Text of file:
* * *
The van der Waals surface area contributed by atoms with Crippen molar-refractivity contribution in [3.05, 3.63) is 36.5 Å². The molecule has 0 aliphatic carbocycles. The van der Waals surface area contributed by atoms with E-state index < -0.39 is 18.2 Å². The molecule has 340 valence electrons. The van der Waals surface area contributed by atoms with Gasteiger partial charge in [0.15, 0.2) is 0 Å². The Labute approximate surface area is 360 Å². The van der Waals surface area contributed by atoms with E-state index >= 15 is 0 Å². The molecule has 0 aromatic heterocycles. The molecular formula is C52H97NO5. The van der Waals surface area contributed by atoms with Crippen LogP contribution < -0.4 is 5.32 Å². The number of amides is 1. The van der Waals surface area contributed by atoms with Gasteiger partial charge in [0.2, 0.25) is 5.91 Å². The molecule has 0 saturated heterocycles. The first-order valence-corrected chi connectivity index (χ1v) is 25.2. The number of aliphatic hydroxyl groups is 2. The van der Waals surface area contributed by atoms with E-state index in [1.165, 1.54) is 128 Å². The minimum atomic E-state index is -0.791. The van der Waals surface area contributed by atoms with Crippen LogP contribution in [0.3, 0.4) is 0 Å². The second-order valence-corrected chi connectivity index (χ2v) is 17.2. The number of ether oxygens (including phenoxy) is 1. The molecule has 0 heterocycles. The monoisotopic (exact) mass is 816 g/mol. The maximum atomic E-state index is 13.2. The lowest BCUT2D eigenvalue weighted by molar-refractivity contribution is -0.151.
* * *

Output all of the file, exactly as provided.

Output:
The van der Waals surface area contributed by atoms with Crippen molar-refractivity contribution in [3.05, 3.63) is 36.5 Å². The molecule has 0 aliphatic carbocycles. The van der Waals surface area contributed by atoms with E-state index < -0.39 is 18.2 Å². The molecule has 340 valence electrons. The van der Waals surface area contributed by atoms with Gasteiger partial charge in [0.15, 0.2) is 0 Å². The Labute approximate surface area is 360 Å². The van der Waals surface area contributed by atoms with E-state index >= 15 is 0 Å². The molecule has 0 aromatic heterocycles. The molecular formula is C52H97NO5. The van der Waals surface area contributed by atoms with Crippen LogP contribution < -0.4 is 5.32 Å². The number of amides is 1. The van der Waals surface area contributed by atoms with Gasteiger partial charge in [0.2, 0.25) is 5.91 Å². The molecule has 0 saturated heterocycles. The first-order valence-corrected chi connectivity index (χ1v) is 25.2. The number of aliphatic hydroxyl groups is 2. The van der Waals surface area contributed by atoms with E-state index in [1.165, 1.54) is 128 Å². The minimum atomic E-state index is -0.791. The van der Waals surface area contributed by atoms with Crippen LogP contribution in [0.3, 0.4) is 0 Å². The second-order valence-corrected chi connectivity index (χ2v) is 17.2. The number of ether oxygens (including phenoxy) is 1. The molecule has 0 heterocycles. The monoisotopic (exact) mass is 816 g/mol. The maximum atomic E-state index is 13.2. The lowest BCUT2D eigenvalue weighted by molar-refractivity contribution is -0.151.